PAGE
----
According to research from Dr. Stuart McGill (backfitpro.com) and his book "Ultimate Back Fitness and Performance" – crunches produce very high levels of intra-disc pressure and do not train the abdominals to produce spinal stability. Your abdominals are meant to be stabilizers not movers. The rectus abdominus (the 6 pack muscle) is not really a flexor anyway. It's actually there to provide increased "hoop tension". If possible read anything that's related to 'resistance to twisting motions'.
In simple terms, our abs are not meant to provide flexion but to stabilize. With this in mind, how many real life activities can you think of which requires you to do a crunch? Doing lots of crunches can lead to overuse injuries of the spine.
The better alternate
Planks are far better exercise for abs when compared to crunches.
To perform a plank:
- Get down into a prone positon on your elbows and toes and make your whole body tight while squeezing your abs and glutes. The goal is to make a straight line from head to toe while holding this position for a predetermined amount of time. Do note that you need to do side plank on both the right and left sides.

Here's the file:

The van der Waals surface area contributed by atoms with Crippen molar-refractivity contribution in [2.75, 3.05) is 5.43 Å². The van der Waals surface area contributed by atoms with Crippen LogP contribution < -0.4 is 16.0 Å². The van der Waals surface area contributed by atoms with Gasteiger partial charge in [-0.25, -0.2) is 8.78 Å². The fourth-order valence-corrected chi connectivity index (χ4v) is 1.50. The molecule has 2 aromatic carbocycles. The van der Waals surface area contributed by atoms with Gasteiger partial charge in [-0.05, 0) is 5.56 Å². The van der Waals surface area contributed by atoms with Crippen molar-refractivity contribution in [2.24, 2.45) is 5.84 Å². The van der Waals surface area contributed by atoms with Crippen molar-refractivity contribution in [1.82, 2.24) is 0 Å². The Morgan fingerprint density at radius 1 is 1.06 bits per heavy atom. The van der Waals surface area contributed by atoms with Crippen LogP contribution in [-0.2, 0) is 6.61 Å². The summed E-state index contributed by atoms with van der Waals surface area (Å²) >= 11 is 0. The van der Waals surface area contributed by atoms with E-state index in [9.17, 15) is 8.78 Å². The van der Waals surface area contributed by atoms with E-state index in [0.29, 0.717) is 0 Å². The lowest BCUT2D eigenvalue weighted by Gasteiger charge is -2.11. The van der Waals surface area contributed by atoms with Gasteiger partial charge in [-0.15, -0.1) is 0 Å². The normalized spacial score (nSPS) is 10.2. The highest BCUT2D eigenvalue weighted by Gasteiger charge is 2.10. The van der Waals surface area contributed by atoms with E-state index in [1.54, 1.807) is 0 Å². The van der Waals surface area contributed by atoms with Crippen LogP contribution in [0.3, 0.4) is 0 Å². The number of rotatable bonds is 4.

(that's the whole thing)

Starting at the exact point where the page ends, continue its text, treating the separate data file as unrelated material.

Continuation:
- Aim for holding each position for at least 30-45 seconds and work your way up to 1-2 minutes. Further progression can be made adding external load or lifting one limb in the air creating further imbalance.
- Holding for 1-2 mins would be very tough if you are trying for first time. This is one exercise that looks simple enough to perform but its a lot difficult then what it may seem.
Here are 2 videos on how to do a plank:
- If you want visible abs then get your body fat down, no matter how much ab work you do your abs would not be visible until the fat covering it is gone
- Abs are "made in kitchen", so keep what you put in your mouth at check
- You can not go wrong with heavy squats, deadlifts, or overhead lifting
- Overhead squat is the best strength training exercise that you can do for your core